Boards honor McClure for work as sup't
BENNINGTON -- The Bennington and Woodford school boards met on Wednesday, with both paying tribute to the five-year Southwest Vermont Supervisory Union career of retiring superintendent Catherine McClure.
McClure, who will have her second transitional meeting with interim superintendent-elect Jim Culkeen on Friday, will end her term as superintendent on June 30. McClure had originally intended to resign from the position earlier in the year, but agreed to stay on until June after an initial superintendent search failed to meet the required criteria for candidates.
In Woodford, chairman Mark Tilley presented McClure with flowers, saying, "We appreciate the dedication you've shown us. You've really helped this little school out."
"Yes, yes, yes, to all of that," said board member Avis Bruce-Hurley.
In Bennington, chairman Ken Swierad said, "On behalf of the children of Bennington, we really appreciate all the work you do."
McClure responded that she will still live in the area, and intends on visiting lots of school events, though probably many fewer board meetings. "Thank you for all your support during my five years," she said.
The Bennington board also saw a presentation on School Action Plans from Maura Hart, school effectiveness coach. "What are the things needed to make a school system successful?" she asked the board members.
"Discipline," answered Swierad immediately. His fellow board members followed suite with their own ideas: Teacher collaboration, consistency, communication, active parents, leadership, up-to-date materials, flexibility, and a focus on children's' needs.
"Everything you've mentioned here is included in the Green Mountain Star Program at Molly Stark and Bennington Elementary," said Hart. McClure was quick to mention that Monument Elementary also participates in the program. Hart went on, saying that the standards imposed by the "No Child Left Behind Act" are unrealistic, which is the act's biggest downfall. "It's not realistic to have 100 percent of students proficient at every skill at every level," she said.
Green Mountain Star, on the other hand, is based on a multi-tiered system of support that says about 75 percent of children fall into "Tier 1," which means that they are able to succeed in a normal classroom environment. About 20 percent of students fall into "Tier 2," who can succeed with individualized attention in certain areas. "In the middle tier, this kid just doesn't get this one aspect, say, how to write a five-paragraph essay," said Hart.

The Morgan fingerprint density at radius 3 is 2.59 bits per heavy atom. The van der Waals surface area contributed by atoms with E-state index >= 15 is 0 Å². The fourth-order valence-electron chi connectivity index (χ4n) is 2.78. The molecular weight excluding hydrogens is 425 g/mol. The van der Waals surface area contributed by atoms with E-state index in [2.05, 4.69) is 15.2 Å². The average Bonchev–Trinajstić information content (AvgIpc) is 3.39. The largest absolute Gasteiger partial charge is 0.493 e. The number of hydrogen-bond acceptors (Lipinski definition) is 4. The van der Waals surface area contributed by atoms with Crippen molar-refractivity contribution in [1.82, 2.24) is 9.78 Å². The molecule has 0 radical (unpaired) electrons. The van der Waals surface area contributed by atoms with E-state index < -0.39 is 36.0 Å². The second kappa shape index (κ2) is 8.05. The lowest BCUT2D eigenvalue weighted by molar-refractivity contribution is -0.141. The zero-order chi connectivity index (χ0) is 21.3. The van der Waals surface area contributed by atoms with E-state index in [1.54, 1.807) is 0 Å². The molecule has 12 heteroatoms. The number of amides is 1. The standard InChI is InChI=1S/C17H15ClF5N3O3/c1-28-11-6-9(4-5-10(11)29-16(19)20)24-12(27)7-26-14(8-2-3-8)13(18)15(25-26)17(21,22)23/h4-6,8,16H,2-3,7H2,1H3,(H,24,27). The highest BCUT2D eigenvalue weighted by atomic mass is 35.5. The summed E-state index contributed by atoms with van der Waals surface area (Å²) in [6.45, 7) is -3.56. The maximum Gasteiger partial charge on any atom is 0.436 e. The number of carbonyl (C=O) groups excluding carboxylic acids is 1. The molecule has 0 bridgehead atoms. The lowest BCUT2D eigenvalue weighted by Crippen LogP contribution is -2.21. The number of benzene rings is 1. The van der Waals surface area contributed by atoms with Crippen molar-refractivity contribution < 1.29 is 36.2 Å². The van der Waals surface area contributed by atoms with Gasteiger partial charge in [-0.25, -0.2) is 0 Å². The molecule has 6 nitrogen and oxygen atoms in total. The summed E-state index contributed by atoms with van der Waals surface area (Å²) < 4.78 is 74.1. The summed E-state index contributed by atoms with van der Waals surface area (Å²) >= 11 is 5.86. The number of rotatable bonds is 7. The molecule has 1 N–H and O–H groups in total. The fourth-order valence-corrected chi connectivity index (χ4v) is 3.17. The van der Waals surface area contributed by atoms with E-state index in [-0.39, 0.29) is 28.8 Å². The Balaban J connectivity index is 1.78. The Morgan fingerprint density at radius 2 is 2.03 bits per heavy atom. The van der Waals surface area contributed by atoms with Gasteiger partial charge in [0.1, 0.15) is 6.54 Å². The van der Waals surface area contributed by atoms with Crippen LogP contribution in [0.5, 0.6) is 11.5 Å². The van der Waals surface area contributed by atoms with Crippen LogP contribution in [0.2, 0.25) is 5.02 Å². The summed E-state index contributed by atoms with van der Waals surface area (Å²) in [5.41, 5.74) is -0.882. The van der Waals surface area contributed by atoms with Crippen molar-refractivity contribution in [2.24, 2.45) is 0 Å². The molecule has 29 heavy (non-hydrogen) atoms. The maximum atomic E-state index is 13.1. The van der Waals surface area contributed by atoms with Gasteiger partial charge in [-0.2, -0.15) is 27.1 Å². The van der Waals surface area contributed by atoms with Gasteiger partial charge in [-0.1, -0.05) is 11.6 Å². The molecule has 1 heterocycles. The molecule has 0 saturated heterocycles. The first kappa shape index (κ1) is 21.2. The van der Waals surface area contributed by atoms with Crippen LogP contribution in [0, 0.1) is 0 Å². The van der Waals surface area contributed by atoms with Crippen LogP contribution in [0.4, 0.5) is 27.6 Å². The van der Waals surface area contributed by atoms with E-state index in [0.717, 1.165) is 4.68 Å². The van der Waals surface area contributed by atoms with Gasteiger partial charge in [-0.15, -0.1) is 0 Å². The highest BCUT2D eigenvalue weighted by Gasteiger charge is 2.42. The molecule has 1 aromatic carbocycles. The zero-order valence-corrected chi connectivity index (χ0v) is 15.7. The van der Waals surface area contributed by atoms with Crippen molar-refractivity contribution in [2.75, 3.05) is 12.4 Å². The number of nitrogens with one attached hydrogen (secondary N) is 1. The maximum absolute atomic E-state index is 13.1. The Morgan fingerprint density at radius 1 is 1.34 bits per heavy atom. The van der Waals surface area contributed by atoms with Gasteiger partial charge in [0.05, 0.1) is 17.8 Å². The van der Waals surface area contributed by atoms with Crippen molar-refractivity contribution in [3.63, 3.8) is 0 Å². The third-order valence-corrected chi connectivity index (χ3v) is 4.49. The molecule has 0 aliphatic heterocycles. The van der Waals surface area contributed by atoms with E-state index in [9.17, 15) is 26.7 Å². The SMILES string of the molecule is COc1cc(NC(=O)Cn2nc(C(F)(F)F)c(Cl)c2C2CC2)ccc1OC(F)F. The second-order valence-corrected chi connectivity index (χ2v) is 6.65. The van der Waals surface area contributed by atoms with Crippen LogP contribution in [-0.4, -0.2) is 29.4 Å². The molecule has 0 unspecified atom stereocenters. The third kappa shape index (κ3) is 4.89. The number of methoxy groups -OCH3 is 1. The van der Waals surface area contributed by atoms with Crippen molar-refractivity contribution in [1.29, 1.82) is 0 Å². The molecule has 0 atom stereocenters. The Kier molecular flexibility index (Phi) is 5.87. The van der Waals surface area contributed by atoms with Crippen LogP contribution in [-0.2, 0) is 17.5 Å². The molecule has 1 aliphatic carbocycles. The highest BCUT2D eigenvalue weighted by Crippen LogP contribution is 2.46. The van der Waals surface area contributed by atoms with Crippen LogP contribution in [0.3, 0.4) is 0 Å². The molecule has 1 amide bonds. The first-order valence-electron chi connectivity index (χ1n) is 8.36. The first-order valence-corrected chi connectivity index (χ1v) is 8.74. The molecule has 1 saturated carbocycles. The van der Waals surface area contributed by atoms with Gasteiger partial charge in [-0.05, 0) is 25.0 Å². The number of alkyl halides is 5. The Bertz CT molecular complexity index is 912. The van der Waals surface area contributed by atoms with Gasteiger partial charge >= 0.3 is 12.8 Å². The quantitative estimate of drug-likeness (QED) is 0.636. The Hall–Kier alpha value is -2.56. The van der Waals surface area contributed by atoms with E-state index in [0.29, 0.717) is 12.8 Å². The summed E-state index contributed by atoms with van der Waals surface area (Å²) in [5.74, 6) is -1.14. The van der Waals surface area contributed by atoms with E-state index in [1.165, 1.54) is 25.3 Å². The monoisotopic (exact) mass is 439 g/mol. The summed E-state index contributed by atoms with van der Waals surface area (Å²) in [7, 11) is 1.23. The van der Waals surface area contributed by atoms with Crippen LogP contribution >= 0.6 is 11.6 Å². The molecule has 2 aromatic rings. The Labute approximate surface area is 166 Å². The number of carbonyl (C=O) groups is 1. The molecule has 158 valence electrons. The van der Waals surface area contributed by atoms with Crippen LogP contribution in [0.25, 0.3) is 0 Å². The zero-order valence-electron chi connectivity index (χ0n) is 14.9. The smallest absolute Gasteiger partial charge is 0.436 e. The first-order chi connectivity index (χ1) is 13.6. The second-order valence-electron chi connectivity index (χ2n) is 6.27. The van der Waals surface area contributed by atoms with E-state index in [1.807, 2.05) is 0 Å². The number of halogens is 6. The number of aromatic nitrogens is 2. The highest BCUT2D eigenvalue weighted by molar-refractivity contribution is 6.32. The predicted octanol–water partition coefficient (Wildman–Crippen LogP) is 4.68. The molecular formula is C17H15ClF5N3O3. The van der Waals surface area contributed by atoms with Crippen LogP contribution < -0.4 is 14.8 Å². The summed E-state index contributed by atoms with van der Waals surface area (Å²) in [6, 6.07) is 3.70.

In a MTSS school, she said, teachers will focus on the needs of those students, and give them the extra attention they need to help them past the subject they're struggling with. Finally, "Tier 3," which makes up about five percent of the student population, are special needs students that need even more focused attention.
Hart said the schools are working on implementing these research-based principles, but that it typically takes 3-5 years to fully implement. "So I don't want to hear you asking next year why teachers haven't made all these changes," she told the board.
The BSD board also answered questions about the effects of the supervisory union not receiving grant funding for the MOSAIC after-school program, as it had in years past. Bennington Elementary is trying to set up a four-week summer program, as has been offered in the past, but the details are not yet finalized, according to principal James Law. "That will use up basically all of our available funds, so there would probably not end up being any fall after-school programs, unless we can find funding elsewhere."
Bennington Elementary and Molly Stark both received funding from MOSAIC, and will likely have to charge parents who enroll their children this year, although Law assured parents that the fee would be nominal, around $4 per day.
Monument Elementary did not receive funding from MOSAIC, and its summer program will remain unchanged from last year.
Board member George Sleeman expressed concern that some parents might not be able to afford to send their kids to Bennington Elementary or Molly Stark summer programs without financial support. SVSU CFO Rick Pembroke brought up a fund the board had created a scholarship to help fifth graders attend summer camps several years ago, and that it was possible those funds could be tapped to help families afford those programs. The board agreed to meet again within the next few weeks if that proved to be a viable option.
Derek Carson can be reached for comment at email@example.com. Follow him on Twitter @DerekCarsonBB
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